University of Rochester

Springing to Life

February 28, 2012

University of Rochester Showcases Pop-up and Movable Books from the 16th Century to Today

From intricate twirling wheels for calculating planetary movement to colorful paper sculptures that blossom forth from the page, more than 50 movable and pop-up books are on display in the University of Rochester's exhibit Springing to Life: Movable Books and Mechanical Devices.

Open through August in the Department of Rare Books and Special Collections of Rush Rhees Library, the exhibition provides a tour of the centuries-old movable book as it has developed through the ages and offers a hands-on experience with reproductions that visitors can spin, pull, and lift.

Leah Hamilton

Leah Hamilton

"Pop-up books are the perfect melding of art and history," says exhibit curator Leah Hamilton, collections manager for Rare Books. Published from 1540 to 2010, the interactive texts in the exhibit demonstrate how movable books were first used in religious works, then as children's books, and most recently as design showpieces.

Regardless of their intended purpose, each pop-up book is a creative feat of paper engineering, points out Hamilton. Each fold has to be carefully calculated and special papers, glues, rivets, and strings are often employed. Unlike stationary objects, these kinetic creations must fold open and shut over and over without tearing or crumpling. Before stronger papers were developed in the 1960s, many publishers included a warning to readers to use "care and caution" when manipulating the mechanical devices.

The exhibit, which is based on selections from the University's collections, begins with several books containing volvelles, circular discs of paper used to calculate scientific or mystical data. A reproduction of the German Astronomicum Caesareu, considered to be the most stunning movable book in history, includes volvelles to calculate the movement of planets and their moons.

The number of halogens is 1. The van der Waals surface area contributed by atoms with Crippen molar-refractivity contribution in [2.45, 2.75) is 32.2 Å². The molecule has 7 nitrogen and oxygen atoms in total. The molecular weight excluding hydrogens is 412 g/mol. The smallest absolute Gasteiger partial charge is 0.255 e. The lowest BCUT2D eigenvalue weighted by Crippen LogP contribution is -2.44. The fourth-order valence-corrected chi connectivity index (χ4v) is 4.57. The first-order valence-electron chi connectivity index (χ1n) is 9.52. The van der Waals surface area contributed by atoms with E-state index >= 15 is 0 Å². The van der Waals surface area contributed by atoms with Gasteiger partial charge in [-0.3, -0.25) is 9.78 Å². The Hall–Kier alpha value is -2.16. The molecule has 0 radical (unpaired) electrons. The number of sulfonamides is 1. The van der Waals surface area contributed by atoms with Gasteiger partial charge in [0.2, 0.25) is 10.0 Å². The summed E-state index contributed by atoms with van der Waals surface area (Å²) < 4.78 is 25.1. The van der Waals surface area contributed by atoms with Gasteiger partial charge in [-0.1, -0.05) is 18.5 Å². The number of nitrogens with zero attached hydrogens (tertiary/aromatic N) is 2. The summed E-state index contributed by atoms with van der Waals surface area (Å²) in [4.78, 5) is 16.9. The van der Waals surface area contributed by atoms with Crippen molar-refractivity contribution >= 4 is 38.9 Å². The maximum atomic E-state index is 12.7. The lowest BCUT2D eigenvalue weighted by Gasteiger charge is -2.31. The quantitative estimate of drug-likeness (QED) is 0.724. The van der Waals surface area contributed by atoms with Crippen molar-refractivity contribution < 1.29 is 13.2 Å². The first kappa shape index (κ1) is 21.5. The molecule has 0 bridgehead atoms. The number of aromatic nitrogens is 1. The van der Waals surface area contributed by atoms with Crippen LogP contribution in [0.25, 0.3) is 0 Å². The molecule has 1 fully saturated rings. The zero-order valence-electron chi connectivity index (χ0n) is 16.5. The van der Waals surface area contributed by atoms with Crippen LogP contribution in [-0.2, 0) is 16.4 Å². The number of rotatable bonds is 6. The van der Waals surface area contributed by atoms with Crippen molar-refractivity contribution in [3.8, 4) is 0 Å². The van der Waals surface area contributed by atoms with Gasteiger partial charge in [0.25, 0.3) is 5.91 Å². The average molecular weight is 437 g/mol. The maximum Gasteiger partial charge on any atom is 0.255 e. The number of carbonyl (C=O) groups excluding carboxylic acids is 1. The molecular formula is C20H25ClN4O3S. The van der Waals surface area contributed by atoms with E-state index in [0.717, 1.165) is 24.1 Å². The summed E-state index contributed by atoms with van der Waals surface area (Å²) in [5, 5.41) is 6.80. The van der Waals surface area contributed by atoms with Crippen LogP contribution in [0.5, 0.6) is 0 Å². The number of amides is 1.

Beginning in the 18th century, movable books became entertainment and commercial publishers introduced an ever-widening array of devices to animate their creations. Flap books called metamorphoses allowed readers to create amusing pictures by flipping through interchangeable images. Pull tabs, perfected by German paper artist Lothar Meggendorfer in the 1880s, allowed multiple parts of the page to move at once. Eventually "pop-up books," a term officially coined in 1932 by the Blue Ribbon Press, included multi-layered scenes, gate folds, peep shows, sound and light, and "self-erecting" structures.

The exhibit includes early examples of each of these innovations, plus stunning books from more recent decades. Vojtech Kubašta's How Columbus Discovered America published in 1961 boasts a sailing ship that rises 13 inches from its pages using paper and thread. Robert Sabuda's Alice's Adventures in Wonderland features a 3D rainbow of scattering cards over Alice's head.

The grand finale showcases winning designs from the Movable Book Society's annual international contest. Marion Bataille's delightful ABC3D, Matthew Reinhart's popular Star Wars Pop-Up Guide to the Gallery and David Carter's ingenious One Red Dot demonstrate that the art of paper engineering is more vibrant than ever.

For Hamilton, curating this exhibit was the perfect blending of her personal and professional passions. The preservation specialist has long been fascinated with bookmaking, paper, and art. Her undergraduate thesis at McGill University in Montreal focused on illuminated manuscripts from the Middle Ages, and as part of her job, she creates custom archival storage boxes for the library's treasures, such as Susan B. Anthony's tea cup. "I love paper. I love the way that it moves. I love how creative you can be with it," she says.

For the pop-up exhibit, she put those skills to use constructing oversized three-dimensional signage, movable reproductions, and even a pop-up element for the exhibit's comment book — so "people can play," she says.

After all, says Hamilton: "You may think pop-up books are geared toward children, but I find that adults get as much or more out of them than children do."

The exhibit runs through Aug. 17 and can be viewed in the Rare Books and Special Collections department on the second floor of Rush Rhees Library, Monday through Friday from 9 a.m. to 5 p.m., Saturday 11 a.m. to 3 p.m. For additional information, call 585-275-4477.




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